important cities of the country, is certainly a civic asset. It has placed Green Bay more prominently than every on the national sport map. It has broken Green Bay into the leading papers of the nation and the team has made many thousands of persons in the middle west feel that Green Bay is a live community. Here in Wisconsin we think it is a fair statement to say that the entire state looks to Green Bay in matters of football. The Packers have a strong following throughout the state and they have made their reputation by clean and keen sportsmanship. Now the question is, whether Green Bay, having developed football to the extent it has, and made good so far as the creation of a real football team is concerned, is going to retain and maintain it. Like any other successful undertaking, it requires money to make it go. The best costs money in everything, and football is no exception. In other section of the country, football attracts crowds of thirty to nearly a hundred thousand people. It has a wonderful hold on people who like to see a man's competition in the sport field. The Press-Gazette hopes the public will get back of the men who have taken off their coats to see that Green Bay does not lose its place in the football world. We hope they will come forward and do what is obviously the public-spirited and right thing to do, not only for the team and football, but for the city's substantial interest.
NOVEMBER 29 (Green Bay Press-Gazette) - Revenge is sweet and the Bay footballers hope to get even with Duluth for the early season trimming when the two teams clash Thursday afternoon at the league grounds in the Thanksgiving Day Booster game.
Gridiron hostilities will start at 2 o'clock and regulation
15 minute periods will be played. The Turkey Day fray
promises to be quite a pigskin combat. The invading
squad from the Gopher state is a classy looking football
machine. They have a stone wall forward line while their
backs headed by the brilliant Coughlin have ripped
many a scrimmage front to pieces this season...
READY FOR FRACAS: The Duluthians, headed by
Coach Solon, the former Minnesota state, left for Green
Bay this afternoon in a special car. They are traveling
in big college style and will be fit for the argument when
the whistle blows. It is said that Duluth has spent the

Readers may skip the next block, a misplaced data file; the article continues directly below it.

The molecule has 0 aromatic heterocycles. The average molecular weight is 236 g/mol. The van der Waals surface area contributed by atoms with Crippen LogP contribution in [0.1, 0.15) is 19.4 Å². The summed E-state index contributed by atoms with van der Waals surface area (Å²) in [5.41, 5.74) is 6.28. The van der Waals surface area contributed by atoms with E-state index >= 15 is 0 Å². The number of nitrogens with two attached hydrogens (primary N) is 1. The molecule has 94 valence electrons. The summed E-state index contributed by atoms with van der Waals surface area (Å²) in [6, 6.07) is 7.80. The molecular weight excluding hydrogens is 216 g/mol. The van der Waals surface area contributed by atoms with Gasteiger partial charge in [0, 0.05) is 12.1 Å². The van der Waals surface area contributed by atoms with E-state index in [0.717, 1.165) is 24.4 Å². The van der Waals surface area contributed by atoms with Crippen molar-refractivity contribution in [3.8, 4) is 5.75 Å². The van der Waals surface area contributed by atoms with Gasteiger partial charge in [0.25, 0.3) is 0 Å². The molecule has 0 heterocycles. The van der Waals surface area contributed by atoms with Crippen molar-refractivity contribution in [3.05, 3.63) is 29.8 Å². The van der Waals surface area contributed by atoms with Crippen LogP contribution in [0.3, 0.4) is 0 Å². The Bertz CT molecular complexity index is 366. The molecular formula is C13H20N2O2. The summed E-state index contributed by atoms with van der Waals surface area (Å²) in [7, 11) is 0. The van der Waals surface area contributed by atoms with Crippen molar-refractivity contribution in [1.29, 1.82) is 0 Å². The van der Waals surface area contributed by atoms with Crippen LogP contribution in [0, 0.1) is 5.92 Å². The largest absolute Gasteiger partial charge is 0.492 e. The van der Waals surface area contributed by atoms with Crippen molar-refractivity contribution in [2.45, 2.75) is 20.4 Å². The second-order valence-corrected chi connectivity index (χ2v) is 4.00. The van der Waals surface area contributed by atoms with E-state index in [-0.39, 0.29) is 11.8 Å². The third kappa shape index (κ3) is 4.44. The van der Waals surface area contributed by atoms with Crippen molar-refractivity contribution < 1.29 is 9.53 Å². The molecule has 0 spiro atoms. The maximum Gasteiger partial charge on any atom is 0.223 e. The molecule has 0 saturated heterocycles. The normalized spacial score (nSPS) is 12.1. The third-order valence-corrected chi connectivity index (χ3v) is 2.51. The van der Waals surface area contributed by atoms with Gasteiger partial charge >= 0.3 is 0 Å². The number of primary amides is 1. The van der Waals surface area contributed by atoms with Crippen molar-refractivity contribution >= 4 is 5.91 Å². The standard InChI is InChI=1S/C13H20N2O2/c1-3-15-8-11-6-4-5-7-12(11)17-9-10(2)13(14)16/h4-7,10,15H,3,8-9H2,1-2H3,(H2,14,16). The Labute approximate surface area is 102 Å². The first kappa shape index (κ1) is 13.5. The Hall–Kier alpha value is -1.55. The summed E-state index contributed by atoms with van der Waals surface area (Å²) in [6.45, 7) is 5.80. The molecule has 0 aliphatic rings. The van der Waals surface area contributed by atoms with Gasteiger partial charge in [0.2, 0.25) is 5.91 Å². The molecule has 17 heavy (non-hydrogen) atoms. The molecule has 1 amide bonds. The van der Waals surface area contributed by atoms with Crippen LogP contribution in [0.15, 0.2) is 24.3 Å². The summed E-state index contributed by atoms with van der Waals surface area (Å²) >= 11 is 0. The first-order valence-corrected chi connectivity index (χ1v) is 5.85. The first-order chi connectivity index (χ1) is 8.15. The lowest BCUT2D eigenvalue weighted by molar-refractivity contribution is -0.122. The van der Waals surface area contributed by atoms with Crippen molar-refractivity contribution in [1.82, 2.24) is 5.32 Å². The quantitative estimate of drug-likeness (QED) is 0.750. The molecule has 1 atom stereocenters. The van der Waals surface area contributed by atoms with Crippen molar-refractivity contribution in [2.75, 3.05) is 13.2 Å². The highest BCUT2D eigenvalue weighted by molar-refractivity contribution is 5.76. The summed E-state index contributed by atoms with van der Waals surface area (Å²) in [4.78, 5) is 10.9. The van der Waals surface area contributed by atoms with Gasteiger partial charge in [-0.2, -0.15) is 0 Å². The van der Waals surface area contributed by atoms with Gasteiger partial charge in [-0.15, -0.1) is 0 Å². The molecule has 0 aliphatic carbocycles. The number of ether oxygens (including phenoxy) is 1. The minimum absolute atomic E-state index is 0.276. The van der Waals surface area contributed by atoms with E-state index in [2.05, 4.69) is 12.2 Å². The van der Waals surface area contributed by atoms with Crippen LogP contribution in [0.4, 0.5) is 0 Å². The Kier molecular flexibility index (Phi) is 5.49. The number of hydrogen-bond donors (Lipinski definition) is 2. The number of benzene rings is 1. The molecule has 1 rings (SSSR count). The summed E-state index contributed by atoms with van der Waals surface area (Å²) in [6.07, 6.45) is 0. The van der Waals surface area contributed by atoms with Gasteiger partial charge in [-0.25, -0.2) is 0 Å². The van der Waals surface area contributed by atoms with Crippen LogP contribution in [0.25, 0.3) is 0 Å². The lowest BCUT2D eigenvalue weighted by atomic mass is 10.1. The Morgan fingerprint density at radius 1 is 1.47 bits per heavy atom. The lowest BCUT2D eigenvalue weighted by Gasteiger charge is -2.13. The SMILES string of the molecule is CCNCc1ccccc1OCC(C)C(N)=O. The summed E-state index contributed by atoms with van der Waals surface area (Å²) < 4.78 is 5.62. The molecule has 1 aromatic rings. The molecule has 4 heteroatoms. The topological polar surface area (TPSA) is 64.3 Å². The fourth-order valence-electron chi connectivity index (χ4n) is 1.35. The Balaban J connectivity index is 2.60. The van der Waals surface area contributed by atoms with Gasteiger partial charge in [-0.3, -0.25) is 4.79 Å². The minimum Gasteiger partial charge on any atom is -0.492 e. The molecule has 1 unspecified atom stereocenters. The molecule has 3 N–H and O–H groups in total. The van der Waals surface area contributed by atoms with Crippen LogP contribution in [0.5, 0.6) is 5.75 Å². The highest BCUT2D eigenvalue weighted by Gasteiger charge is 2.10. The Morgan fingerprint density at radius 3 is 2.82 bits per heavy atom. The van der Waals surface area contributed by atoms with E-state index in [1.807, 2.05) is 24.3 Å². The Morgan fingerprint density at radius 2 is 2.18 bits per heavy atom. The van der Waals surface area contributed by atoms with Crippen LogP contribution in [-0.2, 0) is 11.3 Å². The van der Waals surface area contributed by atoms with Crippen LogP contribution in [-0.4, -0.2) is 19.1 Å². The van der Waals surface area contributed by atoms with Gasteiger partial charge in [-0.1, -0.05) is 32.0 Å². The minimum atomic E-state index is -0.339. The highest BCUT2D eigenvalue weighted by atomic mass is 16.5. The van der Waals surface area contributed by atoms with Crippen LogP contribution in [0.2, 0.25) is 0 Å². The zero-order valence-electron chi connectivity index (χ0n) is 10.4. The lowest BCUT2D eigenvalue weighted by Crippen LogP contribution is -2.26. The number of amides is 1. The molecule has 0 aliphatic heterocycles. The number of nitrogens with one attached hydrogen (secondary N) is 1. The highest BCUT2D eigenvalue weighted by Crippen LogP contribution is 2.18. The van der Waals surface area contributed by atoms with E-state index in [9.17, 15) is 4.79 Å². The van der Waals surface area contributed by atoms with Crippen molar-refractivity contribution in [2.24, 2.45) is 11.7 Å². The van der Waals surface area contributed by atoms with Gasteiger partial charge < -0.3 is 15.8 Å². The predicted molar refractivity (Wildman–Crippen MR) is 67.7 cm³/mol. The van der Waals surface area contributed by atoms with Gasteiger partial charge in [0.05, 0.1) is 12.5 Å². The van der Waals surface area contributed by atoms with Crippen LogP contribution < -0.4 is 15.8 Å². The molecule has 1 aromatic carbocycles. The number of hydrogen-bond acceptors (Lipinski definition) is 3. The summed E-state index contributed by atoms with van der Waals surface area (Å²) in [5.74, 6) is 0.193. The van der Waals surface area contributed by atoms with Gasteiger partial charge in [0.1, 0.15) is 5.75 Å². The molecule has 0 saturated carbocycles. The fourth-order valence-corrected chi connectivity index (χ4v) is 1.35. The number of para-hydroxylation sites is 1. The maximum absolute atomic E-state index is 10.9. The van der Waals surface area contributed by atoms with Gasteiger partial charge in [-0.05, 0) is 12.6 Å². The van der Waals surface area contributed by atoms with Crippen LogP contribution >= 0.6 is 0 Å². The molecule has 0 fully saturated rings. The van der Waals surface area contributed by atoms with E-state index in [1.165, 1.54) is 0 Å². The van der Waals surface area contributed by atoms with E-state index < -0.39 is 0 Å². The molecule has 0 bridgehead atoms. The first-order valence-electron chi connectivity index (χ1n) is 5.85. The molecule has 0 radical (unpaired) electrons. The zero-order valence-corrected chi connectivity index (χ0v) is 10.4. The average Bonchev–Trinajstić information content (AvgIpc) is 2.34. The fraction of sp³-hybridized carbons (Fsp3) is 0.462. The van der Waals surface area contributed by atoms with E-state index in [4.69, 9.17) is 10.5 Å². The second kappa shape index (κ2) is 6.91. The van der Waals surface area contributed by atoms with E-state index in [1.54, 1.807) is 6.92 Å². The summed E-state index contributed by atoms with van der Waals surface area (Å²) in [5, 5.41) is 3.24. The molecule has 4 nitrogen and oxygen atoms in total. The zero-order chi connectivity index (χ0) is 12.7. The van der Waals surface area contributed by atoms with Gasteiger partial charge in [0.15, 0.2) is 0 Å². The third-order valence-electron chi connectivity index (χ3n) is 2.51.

last week building up a secondary defense in view of
stopping Green Bay's aerial attack. Remembering what happened September 24, the Bay players will prance out on the gridiron determined to wipe out that 6 to 2 upset with plenty to spare. Every man on the Green Bay club is fit for the fray. Three days of practice have worked out the sore sports of the grueling Milwaukee game last Sunday and when the whistle blows the big blue team will jump into action confident of victory. Captain Lambeau expects to work every man on his squad as the state title fray with Racine at Milwaukee is only three days off...BAND WILL BE ON HAND: The Booster band will cut loose at the park about 1:30. The musicians have volunteered their services and it is expected that there will be a big turnout. The high school youngsters will also be on hand to jazz it up a bit. The gates at the park will be opened about 12:45. Reserved seats and box holders are asked to use the north and south entrances as the "home plate" grandstand is for general admission ticket holders only. Inclement weather conditions will not halt the game.
​NOVEMBER 29 (Green Bay Press-Gazette) - Professional football for the season of 1922 sings its swan song tomorrow afternoon at the league park when the big blue team gives battle to Duluth. It will be the last game of the season at home. The Green Bay eleven will probably continue in action several weeks longer  but the contests will be staged on foreign gridirons...To the victor belongs the spoils and we doff out lid to
the Canton Bulldogs, who have a stanglehold claim on the NFL title. So far this season, they have yet to taste defeat and they have mowed down all the strongest contenders with due regularity. Guy Chamberlain has done wonders with this club. The former Nebraska star end profited by his experience with the Bears during the season of 1921 and it was mainly due to his brilliant leadership that the Bulldogs are on the top of the heap.
NOVEMBER 29 (Milwaukee) - Football fans from all part of the state are gathering here Sunday to witness the state title gridiron argument between the Racine Legion and Green Bay Packers. The game will be played at Athletic park, the home field of the Milwaukee Brewers, rain, shine or freeze and the opening kickoff is scheduled at 2:15. Big delegations of rooters are coming here from Racine and Green Bay. About 2,000 will be here from Horlickville, according to Manager Babe Ruetz and arrangements are now being made to have the famous Racine Legion drum corps on the job. It is said that about 700 Green Bay rooters will make the trip here for the game. The football fans at the Bay always follow their team wherever it plays. Seat reservations for the game are being snapped up quickly and many request have been received from out of town. Beloit is coming here with a big delegation while Kenosha, Oshkosh, Fond du Lac and Waupun have asked that seats be set aside for them. The Green Bay squad will arrive here Saturday and headquarters will be established at the Wisconsin hotel. The Racine team will stay at home until just before the game. Bobbie Cahn, considered one of the best pro officials in the country, has been named by President Joe Carr of the NFL to handle the game.
NOVEMBER 29 (Green Bay Press-Gazette) - A special wire direct from Athletic park, Milwaukee, to the Elks club, Green Bay, will enable the fans at home to know everything hot off the wire as to what is going on in the Racine-Green Bay football game which will be played Sunday afternoon at Otto Borchert's playground. A loop has been set up for the game and the happenings in Milwaukee at the Sabbath Day grid fray will be flashed to the fans here a second after they are pulled off. The wire will start "talking" about a half an hour before the whistle blows.